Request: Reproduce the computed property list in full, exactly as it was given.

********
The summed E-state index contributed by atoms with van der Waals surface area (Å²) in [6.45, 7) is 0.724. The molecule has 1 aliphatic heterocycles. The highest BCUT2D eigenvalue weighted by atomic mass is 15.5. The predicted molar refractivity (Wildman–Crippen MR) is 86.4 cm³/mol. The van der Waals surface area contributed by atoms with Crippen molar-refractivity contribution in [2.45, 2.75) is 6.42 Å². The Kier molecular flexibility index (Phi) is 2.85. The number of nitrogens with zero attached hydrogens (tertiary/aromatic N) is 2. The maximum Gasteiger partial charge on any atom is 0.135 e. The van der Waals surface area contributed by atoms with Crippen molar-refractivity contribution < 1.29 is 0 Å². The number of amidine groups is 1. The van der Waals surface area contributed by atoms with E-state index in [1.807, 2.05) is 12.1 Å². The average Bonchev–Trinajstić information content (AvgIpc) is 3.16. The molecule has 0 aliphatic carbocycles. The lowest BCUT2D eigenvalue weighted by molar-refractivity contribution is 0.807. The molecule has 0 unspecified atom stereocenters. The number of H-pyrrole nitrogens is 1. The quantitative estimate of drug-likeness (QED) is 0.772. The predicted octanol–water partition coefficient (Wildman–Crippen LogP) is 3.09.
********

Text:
The summed E-state index contributed by atoms with van der Waals surface area (Å²) in [6.45, 7) is 0.724. The molecule has 1 aliphatic heterocycles. The highest BCUT2D eigenvalue weighted by atomic mass is 15.5. The predicted molar refractivity (Wildman–Crippen MR) is 86.4 cm³/mol. The van der Waals surface area contributed by atoms with Crippen molar-refractivity contribution in [2.45, 2.75) is 6.42 Å². The Kier molecular flexibility index (Phi) is 2.85. The number of nitrogens with zero attached hydrogens (tertiary/aromatic N) is 2. The maximum Gasteiger partial charge on any atom is 0.135 e. The van der Waals surface area contributed by atoms with Crippen molar-refractivity contribution < 1.29 is 0 Å². The number of amidine groups is 1. The van der Waals surface area contributed by atoms with E-state index in [1.807, 2.05) is 12.1 Å². The average Bonchev–Trinajstić information content (AvgIpc) is 3.16. The molecule has 0 aliphatic carbocycles. The lowest BCUT2D eigenvalue weighted by molar-refractivity contribution is 0.807. The molecule has 0 unspecified atom stereocenters. The number of H-pyrrole nitrogens is 1. The quantitative estimate of drug-likeness (QED) is 0.772. The predicted octanol–water partition coefficient (Wildman–Crippen LogP) is 3.09.